“Strengthen the feeble hands, steady the knees that give way;  say to those with fearful hearts, “Be strong, do not fear; your God will come, he will come with vengeance; with divine retribution he will come to save you.” (v3-4, NIV).

Said another way:

“Energize the limp hands, strengthen the rubbery knees. Tell fearful souls, “Courage! Take heart! God is here, right here, on his way to put things right And redress all wrongs. He’s on his way! He’ll save you!” (v:3‭-‬4, MSG).

“Only the redeemed will walk there and those the Lord has rescued will return. They will enter Zion with singing; everlasting joy will crown their heads. Gladness and joy will overtake them, and sorrow and sighing will flee away.” (v10, NIV).

This whole chapter is a beautiful picture of what is to come. Rivers of Living Water. Glorious flowers will burst forth and rejoice. The blind will see. The deaf will hear. The lame will walk.

Everything will be redeemed in His glory!

That’s our story, too. We have been redeemed by the LORD. Will we walk along this Holy Road? Will we sing joyfully as we head up to Mt. Zion? We will allow gladness to overflow our hearts!

Yes! We will.

If you’re new to this journey through Isaiah, you can start here.

(c) 2020. Rich Ronald.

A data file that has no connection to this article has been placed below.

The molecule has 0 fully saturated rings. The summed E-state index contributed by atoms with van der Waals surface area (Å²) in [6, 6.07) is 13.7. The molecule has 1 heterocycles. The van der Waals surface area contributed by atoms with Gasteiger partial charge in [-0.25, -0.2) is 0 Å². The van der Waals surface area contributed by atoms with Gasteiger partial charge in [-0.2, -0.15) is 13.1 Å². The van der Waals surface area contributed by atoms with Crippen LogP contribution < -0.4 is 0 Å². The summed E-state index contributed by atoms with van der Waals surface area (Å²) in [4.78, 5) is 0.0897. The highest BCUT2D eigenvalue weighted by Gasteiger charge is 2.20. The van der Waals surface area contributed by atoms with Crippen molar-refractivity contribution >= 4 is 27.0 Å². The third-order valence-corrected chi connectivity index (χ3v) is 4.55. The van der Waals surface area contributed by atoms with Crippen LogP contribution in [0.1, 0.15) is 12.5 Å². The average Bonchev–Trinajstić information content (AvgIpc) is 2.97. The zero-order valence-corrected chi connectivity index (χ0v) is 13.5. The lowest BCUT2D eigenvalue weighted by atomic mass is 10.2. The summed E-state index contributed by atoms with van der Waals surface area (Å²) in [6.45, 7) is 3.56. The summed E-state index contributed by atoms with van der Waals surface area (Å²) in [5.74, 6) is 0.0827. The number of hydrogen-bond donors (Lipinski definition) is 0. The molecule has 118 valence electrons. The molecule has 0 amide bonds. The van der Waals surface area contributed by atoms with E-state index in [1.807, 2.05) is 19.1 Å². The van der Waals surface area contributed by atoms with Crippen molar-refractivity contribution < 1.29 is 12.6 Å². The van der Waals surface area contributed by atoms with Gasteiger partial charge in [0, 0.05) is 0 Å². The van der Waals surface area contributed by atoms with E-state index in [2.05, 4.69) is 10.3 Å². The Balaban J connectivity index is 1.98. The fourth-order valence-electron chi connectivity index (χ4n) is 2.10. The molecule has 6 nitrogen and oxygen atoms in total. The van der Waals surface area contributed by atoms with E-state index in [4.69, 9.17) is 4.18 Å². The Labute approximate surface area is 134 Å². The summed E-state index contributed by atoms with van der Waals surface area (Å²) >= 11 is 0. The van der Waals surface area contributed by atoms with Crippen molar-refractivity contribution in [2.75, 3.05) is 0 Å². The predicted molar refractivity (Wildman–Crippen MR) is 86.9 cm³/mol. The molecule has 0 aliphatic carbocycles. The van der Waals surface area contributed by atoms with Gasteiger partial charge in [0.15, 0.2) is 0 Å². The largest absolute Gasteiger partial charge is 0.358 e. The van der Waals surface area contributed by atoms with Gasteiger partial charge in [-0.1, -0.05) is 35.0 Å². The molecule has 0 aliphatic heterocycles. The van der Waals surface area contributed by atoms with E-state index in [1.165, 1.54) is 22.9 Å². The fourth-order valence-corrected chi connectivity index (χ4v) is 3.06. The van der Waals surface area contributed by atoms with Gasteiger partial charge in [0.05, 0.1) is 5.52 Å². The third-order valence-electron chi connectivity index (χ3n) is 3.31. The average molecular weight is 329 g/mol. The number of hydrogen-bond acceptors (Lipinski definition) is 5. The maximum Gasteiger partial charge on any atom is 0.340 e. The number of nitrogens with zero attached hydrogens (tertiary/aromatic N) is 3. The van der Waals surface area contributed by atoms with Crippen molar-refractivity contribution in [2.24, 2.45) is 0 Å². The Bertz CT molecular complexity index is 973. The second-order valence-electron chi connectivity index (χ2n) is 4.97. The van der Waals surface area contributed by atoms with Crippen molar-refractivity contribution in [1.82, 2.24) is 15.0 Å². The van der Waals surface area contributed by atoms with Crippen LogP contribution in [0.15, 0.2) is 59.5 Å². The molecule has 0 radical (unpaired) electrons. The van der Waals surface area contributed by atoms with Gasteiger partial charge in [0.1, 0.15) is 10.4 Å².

Isaiah 19

Because of the importance of Israel and its people, and my personal love for The Land, I’m inviting you to join me through the key Old Testament book of Isaiah.  Each day I’m posting some simple thoughts about this complex prophet.

Isaiah 19.

Woe is Egypt! This is so interesting! Another neighboring country who faces God’s wrath.  The Message says: “God has scrambled their brains.” (v15).

But then… “When they cry out in prayer because of oppressors, He’ll send them help, a Savior, who will keep them safe and care for them.” (v 20).

I believe that’s a promise for us as well. When our brains are mush, when there is great fog, when we’re lost, we can cry out to our Abba Father, and He will send us help. He will send us grace and wisdom and joy and peace, through the Holy Spirit. And we will receive His blessing.

“Egypt will come back to God, and God will listen to their prayers and heal them.” (v22, MSG).

God will listen to your prayers and heal you too! And He will bless you!

“On that Day, Israel will take its place alongside Egypt and Assyria, sharing the blessing from the center. God-of-the-Angel-Armies, who blessed Israel, will generously bless them all: “Blessed be Egypt, my people! . . . Blessed be Assyria, work of my hands! . . . Blessed be Israel, my heritage!”” (v24‭-‬25, MSG).